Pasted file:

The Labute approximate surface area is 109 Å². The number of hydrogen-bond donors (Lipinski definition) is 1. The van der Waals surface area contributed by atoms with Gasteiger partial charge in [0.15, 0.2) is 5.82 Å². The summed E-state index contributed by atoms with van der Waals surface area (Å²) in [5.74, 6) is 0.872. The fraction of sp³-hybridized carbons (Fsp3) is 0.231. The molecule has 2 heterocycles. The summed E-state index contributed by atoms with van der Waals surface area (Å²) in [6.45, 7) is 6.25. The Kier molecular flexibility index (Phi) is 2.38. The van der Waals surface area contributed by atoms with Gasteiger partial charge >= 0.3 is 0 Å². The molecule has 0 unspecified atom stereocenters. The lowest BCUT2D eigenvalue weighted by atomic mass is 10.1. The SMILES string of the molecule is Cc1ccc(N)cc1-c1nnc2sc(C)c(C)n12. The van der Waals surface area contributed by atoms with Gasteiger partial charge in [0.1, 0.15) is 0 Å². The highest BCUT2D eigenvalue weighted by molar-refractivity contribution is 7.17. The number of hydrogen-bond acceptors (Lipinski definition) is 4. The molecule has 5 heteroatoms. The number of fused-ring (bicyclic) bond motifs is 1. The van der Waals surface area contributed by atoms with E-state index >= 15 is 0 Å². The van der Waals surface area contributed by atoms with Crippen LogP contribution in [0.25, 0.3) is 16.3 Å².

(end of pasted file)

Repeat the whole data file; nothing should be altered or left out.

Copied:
The Labute approximate surface area is 109 Å². The number of hydrogen-bond donors (Lipinski definition) is 1. The van der Waals surface area contributed by atoms with Gasteiger partial charge in [0.15, 0.2) is 5.82 Å². The summed E-state index contributed by atoms with van der Waals surface area (Å²) in [5.74, 6) is 0.872. The fraction of sp³-hybridized carbons (Fsp3) is 0.231. The molecule has 2 heterocycles. The summed E-state index contributed by atoms with van der Waals surface area (Å²) in [6.45, 7) is 6.25. The Kier molecular flexibility index (Phi) is 2.38. The van der Waals surface area contributed by atoms with Gasteiger partial charge >= 0.3 is 0 Å². The molecule has 0 unspecified atom stereocenters. The lowest BCUT2D eigenvalue weighted by atomic mass is 10.1. The SMILES string of the molecule is Cc1ccc(N)cc1-c1nnc2sc(C)c(C)n12. The van der Waals surface area contributed by atoms with Gasteiger partial charge in [0.1, 0.15) is 0 Å². The highest BCUT2D eigenvalue weighted by molar-refractivity contribution is 7.17. The number of hydrogen-bond acceptors (Lipinski definition) is 4. The molecule has 5 heteroatoms. The number of fused-ring (bicyclic) bond motifs is 1. The van der Waals surface area contributed by atoms with E-state index >= 15 is 0 Å². The van der Waals surface area contributed by atoms with Crippen LogP contribution in [0.25, 0.3) is 16.3 Å².